The mean total plate bacterial counts from teat milk samples was lower than mean value reported by Alehegne . Similarly, the mean value of total plate bacterial counts for milk samples taken from the milking bucket in temporary storage area at farm level (3.4x108 CFU/ml) were lower than that of previous reports for the same sample source . The probable reason for the difference could be the use of aluminum containers which are easy to clean and better hygienic standards in the farms considered in the present study.
In general, present study is lower TPBC than majority of the previews study reported in Ethiopia due to improvement of hygiene on study farm and also these farms are generally proper milk hygiene and milking activities compared with reported dairy farming systems in Ethiopia in previous studies, although mean of TPBC observed in the current study was higher than the maximum recommended level of 2.0 x 106 CFU/ml. That mean as observed during sampling, high TPBC obtained in the current study might be related to the overall sanitary conditions followed which causes bacterial contamination in a milk.
Out of the total milk samples collected from MU-CVM dairy farm, 26.7%, 50% and 62.5% of the samples from direct cow’s teat (udder), burkes in milk storage area and milk containers in distribution center, respectively were considered as poor quality while 40.9%, 62.5% and 75% milk samples collected from Kalamino dairy farm from direct cow’s teat (udder), buckets in milk storage area and milk containers at distribution center, respectively were graded as poor quality, similarly by Redda  poor quality milk in dairy farms, cafeterias and wholesalers in Adigrat town of Tigray region.
The most predominant bacteria isolated in the present study were Staphylococcus spp. (37.25%), Streptococcus spp. (13.7%), Escherchia coli (17.6%), other coliform bacteria spp. (11.8%), Salmonella spp. (5.9%), Shigellas pp. (3.9%) and Pseudomonas spp. (3.9%). These bacterial groups are the most common contaminants of raw milk and responsible for causing mastitis in dairy farms [33-36].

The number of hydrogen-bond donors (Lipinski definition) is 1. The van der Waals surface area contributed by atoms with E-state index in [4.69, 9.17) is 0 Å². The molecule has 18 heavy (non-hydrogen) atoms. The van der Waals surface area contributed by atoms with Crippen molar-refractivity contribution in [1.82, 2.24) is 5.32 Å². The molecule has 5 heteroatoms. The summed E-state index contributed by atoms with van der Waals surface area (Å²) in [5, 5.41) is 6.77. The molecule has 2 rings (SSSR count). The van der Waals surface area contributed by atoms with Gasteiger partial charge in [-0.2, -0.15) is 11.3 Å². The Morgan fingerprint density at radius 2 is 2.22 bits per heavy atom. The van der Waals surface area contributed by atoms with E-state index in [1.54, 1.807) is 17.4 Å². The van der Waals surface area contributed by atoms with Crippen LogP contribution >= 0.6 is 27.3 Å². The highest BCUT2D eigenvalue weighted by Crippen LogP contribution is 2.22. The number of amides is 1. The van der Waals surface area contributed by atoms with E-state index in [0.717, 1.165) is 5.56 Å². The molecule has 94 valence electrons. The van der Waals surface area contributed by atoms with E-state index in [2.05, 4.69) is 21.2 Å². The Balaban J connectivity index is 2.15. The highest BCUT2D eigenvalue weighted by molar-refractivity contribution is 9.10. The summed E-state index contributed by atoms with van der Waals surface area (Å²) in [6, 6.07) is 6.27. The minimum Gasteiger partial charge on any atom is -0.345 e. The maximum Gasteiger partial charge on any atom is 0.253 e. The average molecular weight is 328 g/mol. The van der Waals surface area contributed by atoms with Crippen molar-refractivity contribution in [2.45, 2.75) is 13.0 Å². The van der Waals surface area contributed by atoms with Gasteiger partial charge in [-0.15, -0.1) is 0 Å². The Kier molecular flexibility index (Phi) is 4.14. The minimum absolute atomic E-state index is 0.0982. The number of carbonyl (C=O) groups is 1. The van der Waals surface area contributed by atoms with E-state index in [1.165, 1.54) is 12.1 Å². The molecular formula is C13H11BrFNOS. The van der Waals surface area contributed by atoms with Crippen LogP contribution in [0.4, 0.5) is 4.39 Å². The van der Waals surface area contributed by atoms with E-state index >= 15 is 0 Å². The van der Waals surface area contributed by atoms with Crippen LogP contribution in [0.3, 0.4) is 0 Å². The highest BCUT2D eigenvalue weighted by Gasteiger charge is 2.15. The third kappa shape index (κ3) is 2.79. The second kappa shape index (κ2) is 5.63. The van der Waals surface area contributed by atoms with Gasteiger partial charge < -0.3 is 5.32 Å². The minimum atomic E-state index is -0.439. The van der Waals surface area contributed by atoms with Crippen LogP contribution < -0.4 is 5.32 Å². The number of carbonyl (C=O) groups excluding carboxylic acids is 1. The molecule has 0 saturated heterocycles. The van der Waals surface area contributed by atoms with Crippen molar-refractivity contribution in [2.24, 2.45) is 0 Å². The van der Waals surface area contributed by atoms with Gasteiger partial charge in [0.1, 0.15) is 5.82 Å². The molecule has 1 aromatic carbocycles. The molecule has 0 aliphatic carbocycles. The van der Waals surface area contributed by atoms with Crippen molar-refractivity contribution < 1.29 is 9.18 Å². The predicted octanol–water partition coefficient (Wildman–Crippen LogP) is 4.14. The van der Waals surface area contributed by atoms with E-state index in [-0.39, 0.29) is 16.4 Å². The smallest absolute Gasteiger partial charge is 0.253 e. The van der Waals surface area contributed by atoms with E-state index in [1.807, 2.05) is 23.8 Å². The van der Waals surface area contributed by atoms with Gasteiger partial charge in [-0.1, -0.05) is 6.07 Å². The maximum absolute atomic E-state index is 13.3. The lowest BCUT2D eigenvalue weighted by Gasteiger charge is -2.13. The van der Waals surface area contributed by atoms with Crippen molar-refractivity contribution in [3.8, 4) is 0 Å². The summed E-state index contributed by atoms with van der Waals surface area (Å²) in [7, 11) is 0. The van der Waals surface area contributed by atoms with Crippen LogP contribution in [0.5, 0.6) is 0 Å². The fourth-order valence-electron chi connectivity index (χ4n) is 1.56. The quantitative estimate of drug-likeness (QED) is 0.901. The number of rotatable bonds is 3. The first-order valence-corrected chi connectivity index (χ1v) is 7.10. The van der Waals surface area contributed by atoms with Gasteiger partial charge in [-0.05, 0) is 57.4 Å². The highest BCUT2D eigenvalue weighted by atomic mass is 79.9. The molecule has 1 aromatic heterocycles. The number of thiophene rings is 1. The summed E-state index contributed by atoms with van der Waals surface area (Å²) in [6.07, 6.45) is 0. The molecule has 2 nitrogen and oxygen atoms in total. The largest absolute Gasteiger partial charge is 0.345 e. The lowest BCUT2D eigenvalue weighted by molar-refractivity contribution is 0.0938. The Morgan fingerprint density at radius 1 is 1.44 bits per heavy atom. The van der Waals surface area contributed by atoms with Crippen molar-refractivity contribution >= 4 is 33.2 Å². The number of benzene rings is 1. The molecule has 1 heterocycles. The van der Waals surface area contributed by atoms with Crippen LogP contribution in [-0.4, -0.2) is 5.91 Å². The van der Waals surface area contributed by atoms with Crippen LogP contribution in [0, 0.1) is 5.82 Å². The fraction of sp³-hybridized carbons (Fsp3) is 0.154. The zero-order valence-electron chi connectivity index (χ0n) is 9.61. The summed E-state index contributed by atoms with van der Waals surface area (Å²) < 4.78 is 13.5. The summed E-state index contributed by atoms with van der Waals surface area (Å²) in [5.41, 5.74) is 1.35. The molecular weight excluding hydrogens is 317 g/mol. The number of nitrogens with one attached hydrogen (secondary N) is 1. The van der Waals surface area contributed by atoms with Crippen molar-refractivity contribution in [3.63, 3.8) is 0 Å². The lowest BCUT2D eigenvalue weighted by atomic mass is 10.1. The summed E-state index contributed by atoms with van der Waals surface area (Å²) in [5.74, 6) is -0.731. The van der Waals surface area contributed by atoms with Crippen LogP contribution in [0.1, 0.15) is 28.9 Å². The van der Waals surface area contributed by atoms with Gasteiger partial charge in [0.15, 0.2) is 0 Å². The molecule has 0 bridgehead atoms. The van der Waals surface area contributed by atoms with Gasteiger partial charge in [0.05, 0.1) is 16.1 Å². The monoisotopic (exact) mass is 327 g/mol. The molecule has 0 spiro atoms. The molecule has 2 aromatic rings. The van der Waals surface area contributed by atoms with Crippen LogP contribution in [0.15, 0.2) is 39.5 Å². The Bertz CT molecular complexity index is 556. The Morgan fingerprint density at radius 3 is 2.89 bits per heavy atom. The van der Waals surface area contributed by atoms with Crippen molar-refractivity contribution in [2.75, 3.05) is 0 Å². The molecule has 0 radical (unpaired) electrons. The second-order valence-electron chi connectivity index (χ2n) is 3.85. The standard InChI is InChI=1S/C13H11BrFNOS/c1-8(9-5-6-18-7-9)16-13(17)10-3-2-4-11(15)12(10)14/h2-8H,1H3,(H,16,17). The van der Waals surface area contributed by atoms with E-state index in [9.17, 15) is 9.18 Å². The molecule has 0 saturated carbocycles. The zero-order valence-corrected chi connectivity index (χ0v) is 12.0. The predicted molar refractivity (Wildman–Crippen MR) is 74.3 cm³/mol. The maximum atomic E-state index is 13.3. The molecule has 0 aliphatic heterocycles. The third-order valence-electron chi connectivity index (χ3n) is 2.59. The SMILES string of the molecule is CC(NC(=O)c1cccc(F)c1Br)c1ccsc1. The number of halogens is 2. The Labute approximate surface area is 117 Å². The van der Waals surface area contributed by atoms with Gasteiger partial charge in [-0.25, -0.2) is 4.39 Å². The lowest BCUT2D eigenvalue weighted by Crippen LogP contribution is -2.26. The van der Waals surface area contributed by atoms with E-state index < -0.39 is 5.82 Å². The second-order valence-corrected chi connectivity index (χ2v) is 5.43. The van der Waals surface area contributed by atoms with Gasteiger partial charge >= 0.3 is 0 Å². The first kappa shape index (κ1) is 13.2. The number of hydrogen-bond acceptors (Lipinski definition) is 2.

Conclusion and Recommendations
Milk intended for human consumption must be free from pathogens and must, if conditions permit, contain no or few bacteria. Clean milk could only be obtained if effective sanitary measures are taken starting from the point of milk withdrawn from the cow until it reaches the consumers . From the findings of this study, it is concluded that; the milk produced by at MU-CVM and Kalamino dairy farms generally had higher TBPCs according to the international acceptable limits. Although, the mean TBPCs in the study farms were lower than previous reports, it calls for immediate action to improve the hygiene and sanitary measures at different critical points where milk could get contaminated. Majority of raw milk samples from distribution center containers for consumers had higher TBPCs, hence, its keeping quality would be lower and some of the pathogens present in the milk have public health significance.
Based on the findings of the present study, the following recommendations are made:
a. Raising the awareness of farm workers on good hygiene and sanitary measures could significantly reduce the contamination level
b. Ensuring proper transportation and storage of the milk, and reducing the milk storage time, at milk distribution centers should be considered.
c. Routine assessment of milk quality by the farms should be performed on a regular basis to ensure the supply of good quality milk to consumers.